You can find the links for the podcast, 53 (The World Groaned to Find Itself Arian) and 54 (St. Athanasios: An Introduction) at their usual haunts.
The docs for this are minimal, just St. Jerome’s recollections about the sad state of the empire under Constantius II.
After these proceedings the Council (Ariminum, 359, adopting Sirmium) was dissolved. All returned in gladness to their own provinces. For the Emperor and all good men had one and the same aim, that the East and West should be knit together by the bond of fellowship. But wickedness does not long lie hidden, and the sore that is healed superficially before the bad humour has been worked off breaks out again. Valens and Ursacius and others associated with them in their wickedness, eminent Christian bishops of course, began to wave their palms, and to say they had not denied that He was a creature, but that He was like other creatures. At that moment the term ousia was abolished: the Nicene Faith stood condemned by acclamation. The whole world groaned, and was astonished to find itself Arian. Some, therefore, remained in their own communion, others began to send letters to those Confessors who as adherents of Athanasius were in exile; several despairingly bewailed the better relations into which they had entered. But a few, true to human nature, defended their mistake as an exhibition of wisdom. The ship of the Apostles was in peril, she was driven by the wind, her sides beaten with the waves: no hope was now left.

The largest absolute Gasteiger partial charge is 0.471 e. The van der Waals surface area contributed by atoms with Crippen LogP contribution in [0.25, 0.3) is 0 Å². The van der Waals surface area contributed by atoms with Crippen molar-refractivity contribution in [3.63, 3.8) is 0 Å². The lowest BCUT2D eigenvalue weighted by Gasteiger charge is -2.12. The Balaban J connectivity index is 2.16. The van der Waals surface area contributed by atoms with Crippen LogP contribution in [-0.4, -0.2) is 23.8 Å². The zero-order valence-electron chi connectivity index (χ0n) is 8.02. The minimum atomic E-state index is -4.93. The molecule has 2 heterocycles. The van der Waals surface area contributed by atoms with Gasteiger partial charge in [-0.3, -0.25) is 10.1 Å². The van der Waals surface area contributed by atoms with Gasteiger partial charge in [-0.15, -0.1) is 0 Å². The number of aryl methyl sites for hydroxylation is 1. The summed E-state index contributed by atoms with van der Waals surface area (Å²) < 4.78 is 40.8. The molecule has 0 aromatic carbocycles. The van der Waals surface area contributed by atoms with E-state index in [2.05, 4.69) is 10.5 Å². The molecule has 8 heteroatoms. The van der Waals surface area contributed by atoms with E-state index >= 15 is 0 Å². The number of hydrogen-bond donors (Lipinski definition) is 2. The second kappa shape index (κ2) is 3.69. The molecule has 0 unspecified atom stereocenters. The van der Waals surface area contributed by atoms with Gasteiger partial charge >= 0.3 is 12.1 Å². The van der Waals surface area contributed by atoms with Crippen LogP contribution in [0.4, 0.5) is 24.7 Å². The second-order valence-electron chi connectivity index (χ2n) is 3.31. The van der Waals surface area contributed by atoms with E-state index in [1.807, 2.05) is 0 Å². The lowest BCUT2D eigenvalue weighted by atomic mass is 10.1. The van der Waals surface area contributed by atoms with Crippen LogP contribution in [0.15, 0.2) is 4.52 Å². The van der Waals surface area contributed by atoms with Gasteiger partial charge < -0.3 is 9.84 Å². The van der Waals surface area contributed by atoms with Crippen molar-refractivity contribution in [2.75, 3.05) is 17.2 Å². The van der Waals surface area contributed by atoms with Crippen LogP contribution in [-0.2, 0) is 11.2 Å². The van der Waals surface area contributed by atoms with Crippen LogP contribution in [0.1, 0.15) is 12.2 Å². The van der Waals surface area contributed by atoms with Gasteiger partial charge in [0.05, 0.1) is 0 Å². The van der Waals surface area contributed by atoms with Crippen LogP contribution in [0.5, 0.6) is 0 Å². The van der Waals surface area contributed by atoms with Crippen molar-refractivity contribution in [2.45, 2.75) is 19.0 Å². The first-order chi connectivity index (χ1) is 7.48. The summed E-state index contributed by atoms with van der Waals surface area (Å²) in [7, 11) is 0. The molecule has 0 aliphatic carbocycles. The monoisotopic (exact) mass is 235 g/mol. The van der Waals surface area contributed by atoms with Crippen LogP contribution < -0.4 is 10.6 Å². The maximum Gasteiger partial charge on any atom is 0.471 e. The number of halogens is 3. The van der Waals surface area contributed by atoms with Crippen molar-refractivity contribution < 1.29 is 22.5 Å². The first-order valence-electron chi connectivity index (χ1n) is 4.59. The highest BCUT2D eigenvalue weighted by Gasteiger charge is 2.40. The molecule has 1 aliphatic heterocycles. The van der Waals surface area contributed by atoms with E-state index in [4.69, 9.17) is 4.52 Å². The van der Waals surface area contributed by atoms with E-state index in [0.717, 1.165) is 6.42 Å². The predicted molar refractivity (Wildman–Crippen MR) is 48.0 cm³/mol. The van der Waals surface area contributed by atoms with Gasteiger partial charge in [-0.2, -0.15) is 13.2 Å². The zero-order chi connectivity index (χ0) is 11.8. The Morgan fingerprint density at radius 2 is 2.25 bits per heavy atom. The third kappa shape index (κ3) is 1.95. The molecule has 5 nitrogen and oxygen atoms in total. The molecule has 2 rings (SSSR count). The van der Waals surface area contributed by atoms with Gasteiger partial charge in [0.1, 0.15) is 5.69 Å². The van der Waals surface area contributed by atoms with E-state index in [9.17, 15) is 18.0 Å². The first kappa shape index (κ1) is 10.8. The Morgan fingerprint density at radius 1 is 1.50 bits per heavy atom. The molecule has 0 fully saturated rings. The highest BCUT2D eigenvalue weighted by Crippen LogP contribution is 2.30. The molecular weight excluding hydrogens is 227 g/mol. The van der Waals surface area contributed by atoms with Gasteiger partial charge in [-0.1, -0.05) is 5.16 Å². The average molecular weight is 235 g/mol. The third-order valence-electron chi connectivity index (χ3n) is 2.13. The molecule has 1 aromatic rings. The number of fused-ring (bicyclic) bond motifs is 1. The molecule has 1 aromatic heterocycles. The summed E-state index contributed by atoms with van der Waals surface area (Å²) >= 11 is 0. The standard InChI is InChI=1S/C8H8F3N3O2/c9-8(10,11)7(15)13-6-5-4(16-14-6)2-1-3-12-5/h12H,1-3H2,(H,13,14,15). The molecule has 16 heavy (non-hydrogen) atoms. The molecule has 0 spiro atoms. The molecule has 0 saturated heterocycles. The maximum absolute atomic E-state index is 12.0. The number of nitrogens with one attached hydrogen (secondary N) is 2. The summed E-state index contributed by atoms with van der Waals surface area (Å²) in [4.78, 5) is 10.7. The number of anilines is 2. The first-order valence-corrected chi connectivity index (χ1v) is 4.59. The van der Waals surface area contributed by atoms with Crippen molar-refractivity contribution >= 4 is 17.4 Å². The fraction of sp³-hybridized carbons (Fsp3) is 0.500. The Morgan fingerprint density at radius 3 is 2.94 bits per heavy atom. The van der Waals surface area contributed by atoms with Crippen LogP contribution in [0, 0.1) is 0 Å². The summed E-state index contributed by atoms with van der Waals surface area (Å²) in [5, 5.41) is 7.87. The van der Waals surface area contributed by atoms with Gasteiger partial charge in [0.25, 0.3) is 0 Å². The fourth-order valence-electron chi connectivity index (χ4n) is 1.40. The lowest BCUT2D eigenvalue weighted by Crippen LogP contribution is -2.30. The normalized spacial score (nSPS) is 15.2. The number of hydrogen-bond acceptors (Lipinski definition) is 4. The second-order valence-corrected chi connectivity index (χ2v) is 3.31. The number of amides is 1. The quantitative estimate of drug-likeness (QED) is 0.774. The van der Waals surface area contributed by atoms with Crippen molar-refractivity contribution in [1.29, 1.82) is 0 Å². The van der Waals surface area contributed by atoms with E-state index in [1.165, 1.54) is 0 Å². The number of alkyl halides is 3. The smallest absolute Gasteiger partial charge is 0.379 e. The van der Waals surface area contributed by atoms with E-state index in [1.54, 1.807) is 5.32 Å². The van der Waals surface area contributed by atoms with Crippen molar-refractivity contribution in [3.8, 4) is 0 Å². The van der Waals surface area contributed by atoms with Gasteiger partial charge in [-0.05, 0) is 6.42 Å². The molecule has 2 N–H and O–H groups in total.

St. Jerome, Dialogue Against Lucifer.